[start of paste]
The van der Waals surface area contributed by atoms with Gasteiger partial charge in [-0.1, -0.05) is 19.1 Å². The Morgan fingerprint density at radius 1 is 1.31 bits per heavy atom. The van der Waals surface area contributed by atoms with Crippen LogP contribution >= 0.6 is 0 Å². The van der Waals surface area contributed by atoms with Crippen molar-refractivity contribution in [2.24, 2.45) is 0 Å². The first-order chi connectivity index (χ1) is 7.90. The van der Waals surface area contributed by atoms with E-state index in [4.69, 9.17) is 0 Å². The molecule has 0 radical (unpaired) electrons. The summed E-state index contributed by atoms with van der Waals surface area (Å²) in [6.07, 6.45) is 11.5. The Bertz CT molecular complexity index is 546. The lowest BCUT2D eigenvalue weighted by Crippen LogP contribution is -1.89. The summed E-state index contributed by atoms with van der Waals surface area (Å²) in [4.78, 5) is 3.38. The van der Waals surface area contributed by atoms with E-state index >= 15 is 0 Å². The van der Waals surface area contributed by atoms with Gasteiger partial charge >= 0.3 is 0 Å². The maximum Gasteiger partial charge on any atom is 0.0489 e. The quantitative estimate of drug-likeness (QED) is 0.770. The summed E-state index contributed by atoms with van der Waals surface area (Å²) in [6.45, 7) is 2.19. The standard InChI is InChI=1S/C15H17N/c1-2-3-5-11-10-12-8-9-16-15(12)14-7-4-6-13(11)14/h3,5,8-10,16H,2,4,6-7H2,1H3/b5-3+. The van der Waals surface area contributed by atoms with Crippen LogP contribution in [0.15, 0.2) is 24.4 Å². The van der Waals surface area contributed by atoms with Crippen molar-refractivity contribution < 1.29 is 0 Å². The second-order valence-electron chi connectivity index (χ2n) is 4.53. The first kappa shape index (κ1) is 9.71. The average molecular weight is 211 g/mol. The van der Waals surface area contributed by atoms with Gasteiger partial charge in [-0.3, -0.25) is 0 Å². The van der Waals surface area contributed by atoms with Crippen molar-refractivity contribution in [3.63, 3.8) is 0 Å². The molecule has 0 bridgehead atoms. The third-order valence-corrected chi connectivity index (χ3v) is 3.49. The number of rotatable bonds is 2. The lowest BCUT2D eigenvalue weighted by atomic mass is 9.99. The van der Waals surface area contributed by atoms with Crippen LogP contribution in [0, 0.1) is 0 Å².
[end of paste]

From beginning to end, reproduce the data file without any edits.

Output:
The van der Waals surface area contributed by atoms with Gasteiger partial charge in [-0.1, -0.05) is 19.1 Å². The Morgan fingerprint density at radius 1 is 1.31 bits per heavy atom. The van der Waals surface area contributed by atoms with Crippen LogP contribution >= 0.6 is 0 Å². The van der Waals surface area contributed by atoms with Crippen molar-refractivity contribution in [2.24, 2.45) is 0 Å². The first-order chi connectivity index (χ1) is 7.90. The van der Waals surface area contributed by atoms with E-state index in [4.69, 9.17) is 0 Å². The molecule has 0 radical (unpaired) electrons. The summed E-state index contributed by atoms with van der Waals surface area (Å²) in [6.07, 6.45) is 11.5. The Bertz CT molecular complexity index is 546. The lowest BCUT2D eigenvalue weighted by Crippen LogP contribution is -1.89. The summed E-state index contributed by atoms with van der Waals surface area (Å²) in [4.78, 5) is 3.38. The van der Waals surface area contributed by atoms with E-state index >= 15 is 0 Å². The van der Waals surface area contributed by atoms with Gasteiger partial charge >= 0.3 is 0 Å². The maximum Gasteiger partial charge on any atom is 0.0489 e. The quantitative estimate of drug-likeness (QED) is 0.770. The summed E-state index contributed by atoms with van der Waals surface area (Å²) in [6.45, 7) is 2.19. The standard InChI is InChI=1S/C15H17N/c1-2-3-5-11-10-12-8-9-16-15(12)14-7-4-6-13(11)14/h3,5,8-10,16H,2,4,6-7H2,1H3/b5-3+. The van der Waals surface area contributed by atoms with Crippen LogP contribution in [0.15, 0.2) is 24.4 Å². The van der Waals surface area contributed by atoms with Crippen molar-refractivity contribution < 1.29 is 0 Å². The second-order valence-electron chi connectivity index (χ2n) is 4.53. The first kappa shape index (κ1) is 9.71. The average molecular weight is 211 g/mol. The van der Waals surface area contributed by atoms with Gasteiger partial charge in [-0.3, -0.25) is 0 Å². The van der Waals surface area contributed by atoms with Crippen molar-refractivity contribution in [3.63, 3.8) is 0 Å². The molecule has 0 bridgehead atoms. The third-order valence-corrected chi connectivity index (χ3v) is 3.49. The number of rotatable bonds is 2. The lowest BCUT2D eigenvalue weighted by atomic mass is 9.99. The van der Waals surface area contributed by atoms with Crippen LogP contribution in [0, 0.1) is 0 Å².